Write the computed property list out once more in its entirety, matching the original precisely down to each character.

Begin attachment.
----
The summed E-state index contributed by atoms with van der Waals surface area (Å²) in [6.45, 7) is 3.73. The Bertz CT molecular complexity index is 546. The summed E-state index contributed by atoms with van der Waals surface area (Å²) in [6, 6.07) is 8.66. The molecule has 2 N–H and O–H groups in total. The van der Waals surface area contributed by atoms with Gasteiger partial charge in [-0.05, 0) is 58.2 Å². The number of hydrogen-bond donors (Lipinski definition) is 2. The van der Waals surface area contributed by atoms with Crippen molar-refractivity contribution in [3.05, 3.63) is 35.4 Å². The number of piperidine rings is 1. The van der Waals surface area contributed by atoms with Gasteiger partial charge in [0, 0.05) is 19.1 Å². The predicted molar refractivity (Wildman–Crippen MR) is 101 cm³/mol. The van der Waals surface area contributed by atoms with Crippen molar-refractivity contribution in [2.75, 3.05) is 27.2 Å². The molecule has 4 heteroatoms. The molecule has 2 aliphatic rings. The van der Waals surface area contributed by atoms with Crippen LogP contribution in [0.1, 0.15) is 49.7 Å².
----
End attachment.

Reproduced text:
The summed E-state index contributed by atoms with van der Waals surface area (Å²) in [6.45, 7) is 3.73. The Bertz CT molecular complexity index is 546. The summed E-state index contributed by atoms with van der Waals surface area (Å²) in [6, 6.07) is 8.66. The molecule has 2 N–H and O–H groups in total. The van der Waals surface area contributed by atoms with Gasteiger partial charge in [-0.05, 0) is 58.2 Å². The number of hydrogen-bond donors (Lipinski definition) is 2. The van der Waals surface area contributed by atoms with Crippen molar-refractivity contribution in [3.05, 3.63) is 35.4 Å². The number of piperidine rings is 1. The van der Waals surface area contributed by atoms with Gasteiger partial charge in [0, 0.05) is 19.1 Å². The predicted molar refractivity (Wildman–Crippen MR) is 101 cm³/mol. The van der Waals surface area contributed by atoms with Crippen molar-refractivity contribution in [2.75, 3.05) is 27.2 Å². The molecule has 4 heteroatoms. The molecule has 2 aliphatic rings. The van der Waals surface area contributed by atoms with Crippen LogP contribution in [0.1, 0.15) is 49.7 Å².